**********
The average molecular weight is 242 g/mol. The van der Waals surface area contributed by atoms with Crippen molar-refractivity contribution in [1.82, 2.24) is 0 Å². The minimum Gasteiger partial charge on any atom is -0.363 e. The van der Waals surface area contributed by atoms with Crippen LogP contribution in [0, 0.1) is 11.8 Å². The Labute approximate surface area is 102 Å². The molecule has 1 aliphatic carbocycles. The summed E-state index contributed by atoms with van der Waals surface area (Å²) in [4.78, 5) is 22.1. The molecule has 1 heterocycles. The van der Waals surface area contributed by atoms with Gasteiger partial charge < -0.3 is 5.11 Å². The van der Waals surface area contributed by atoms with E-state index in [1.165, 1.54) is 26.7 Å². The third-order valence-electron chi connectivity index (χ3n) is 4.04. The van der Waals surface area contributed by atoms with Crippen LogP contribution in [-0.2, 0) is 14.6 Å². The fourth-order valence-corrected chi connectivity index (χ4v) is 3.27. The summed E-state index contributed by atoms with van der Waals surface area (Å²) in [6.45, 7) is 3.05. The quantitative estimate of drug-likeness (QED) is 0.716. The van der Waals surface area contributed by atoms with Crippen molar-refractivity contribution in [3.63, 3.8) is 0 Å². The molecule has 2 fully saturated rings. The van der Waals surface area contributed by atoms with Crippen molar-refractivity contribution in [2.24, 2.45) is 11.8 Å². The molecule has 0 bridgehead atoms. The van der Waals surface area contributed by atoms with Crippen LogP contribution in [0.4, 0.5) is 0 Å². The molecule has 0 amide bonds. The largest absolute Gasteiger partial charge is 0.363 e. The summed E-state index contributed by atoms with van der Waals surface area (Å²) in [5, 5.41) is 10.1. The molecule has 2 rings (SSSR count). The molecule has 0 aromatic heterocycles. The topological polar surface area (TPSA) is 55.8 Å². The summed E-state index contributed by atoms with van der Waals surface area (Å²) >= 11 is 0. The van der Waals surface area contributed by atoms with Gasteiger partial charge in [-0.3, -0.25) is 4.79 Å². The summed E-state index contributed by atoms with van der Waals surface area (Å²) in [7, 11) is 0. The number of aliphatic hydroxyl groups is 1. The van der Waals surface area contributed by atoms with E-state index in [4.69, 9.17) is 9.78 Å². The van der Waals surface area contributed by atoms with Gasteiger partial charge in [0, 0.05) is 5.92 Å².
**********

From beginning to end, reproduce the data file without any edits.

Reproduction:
The average molecular weight is 242 g/mol. The van der Waals surface area contributed by atoms with Crippen molar-refractivity contribution in [1.82, 2.24) is 0 Å². The minimum Gasteiger partial charge on any atom is -0.363 e. The van der Waals surface area contributed by atoms with Crippen LogP contribution in [0, 0.1) is 11.8 Å². The Labute approximate surface area is 102 Å². The molecule has 1 aliphatic carbocycles. The summed E-state index contributed by atoms with van der Waals surface area (Å²) in [4.78, 5) is 22.1. The molecule has 1 heterocycles. The van der Waals surface area contributed by atoms with Gasteiger partial charge < -0.3 is 5.11 Å². The van der Waals surface area contributed by atoms with E-state index in [1.165, 1.54) is 26.7 Å². The third-order valence-electron chi connectivity index (χ3n) is 4.04. The van der Waals surface area contributed by atoms with Crippen LogP contribution in [-0.2, 0) is 14.6 Å². The fourth-order valence-corrected chi connectivity index (χ4v) is 3.27. The summed E-state index contributed by atoms with van der Waals surface area (Å²) in [6.45, 7) is 3.05. The quantitative estimate of drug-likeness (QED) is 0.716. The van der Waals surface area contributed by atoms with Crippen molar-refractivity contribution in [3.63, 3.8) is 0 Å². The molecule has 2 fully saturated rings. The van der Waals surface area contributed by atoms with Crippen molar-refractivity contribution in [2.24, 2.45) is 11.8 Å². The molecule has 0 bridgehead atoms. The van der Waals surface area contributed by atoms with Crippen LogP contribution in [0.4, 0.5) is 0 Å². The molecule has 0 amide bonds. The largest absolute Gasteiger partial charge is 0.363 e. The summed E-state index contributed by atoms with van der Waals surface area (Å²) in [5, 5.41) is 10.1. The molecule has 2 rings (SSSR count). The molecule has 0 aromatic heterocycles. The topological polar surface area (TPSA) is 55.8 Å². The summed E-state index contributed by atoms with van der Waals surface area (Å²) >= 11 is 0. The van der Waals surface area contributed by atoms with Gasteiger partial charge in [-0.3, -0.25) is 4.79 Å². The summed E-state index contributed by atoms with van der Waals surface area (Å²) in [7, 11) is 0. The number of aliphatic hydroxyl groups is 1. The van der Waals surface area contributed by atoms with E-state index in [4.69, 9.17) is 9.78 Å². The van der Waals surface area contributed by atoms with Gasteiger partial charge in [0, 0.05) is 5.92 Å².